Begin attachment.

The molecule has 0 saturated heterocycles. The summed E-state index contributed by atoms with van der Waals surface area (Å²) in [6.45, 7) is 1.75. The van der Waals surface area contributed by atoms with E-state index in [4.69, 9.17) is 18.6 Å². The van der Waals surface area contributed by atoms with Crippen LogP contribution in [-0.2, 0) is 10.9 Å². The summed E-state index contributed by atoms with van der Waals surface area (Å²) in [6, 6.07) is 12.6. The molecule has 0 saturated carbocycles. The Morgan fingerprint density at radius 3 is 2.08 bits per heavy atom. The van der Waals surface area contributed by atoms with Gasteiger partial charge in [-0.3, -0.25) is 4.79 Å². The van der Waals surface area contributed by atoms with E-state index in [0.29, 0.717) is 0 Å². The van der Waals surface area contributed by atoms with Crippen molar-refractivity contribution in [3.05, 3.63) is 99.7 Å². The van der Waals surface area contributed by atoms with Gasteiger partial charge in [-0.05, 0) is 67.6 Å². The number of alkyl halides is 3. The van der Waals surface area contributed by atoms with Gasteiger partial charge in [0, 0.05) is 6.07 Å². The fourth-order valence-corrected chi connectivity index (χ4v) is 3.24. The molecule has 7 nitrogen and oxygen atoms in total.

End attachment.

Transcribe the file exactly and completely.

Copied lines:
The molecule has 0 saturated heterocycles. The summed E-state index contributed by atoms with van der Waals surface area (Å²) in [6.45, 7) is 1.75. The van der Waals surface area contributed by atoms with E-state index in [4.69, 9.17) is 18.6 Å². The van der Waals surface area contributed by atoms with Crippen LogP contribution in [-0.2, 0) is 10.9 Å². The summed E-state index contributed by atoms with van der Waals surface area (Å²) in [6, 6.07) is 12.6. The molecule has 0 saturated carbocycles. The Morgan fingerprint density at radius 3 is 2.08 bits per heavy atom. The van der Waals surface area contributed by atoms with Gasteiger partial charge in [-0.3, -0.25) is 4.79 Å². The van der Waals surface area contributed by atoms with E-state index in [0.29, 0.717) is 0 Å². The van der Waals surface area contributed by atoms with Crippen molar-refractivity contribution in [3.05, 3.63) is 99.7 Å². The van der Waals surface area contributed by atoms with Gasteiger partial charge in [-0.05, 0) is 67.6 Å². The number of alkyl halides is 3. The van der Waals surface area contributed by atoms with Gasteiger partial charge in [0, 0.05) is 6.07 Å². The fourth-order valence-corrected chi connectivity index (χ4v) is 3.24. The molecule has 7 nitrogen and oxygen atoms in total.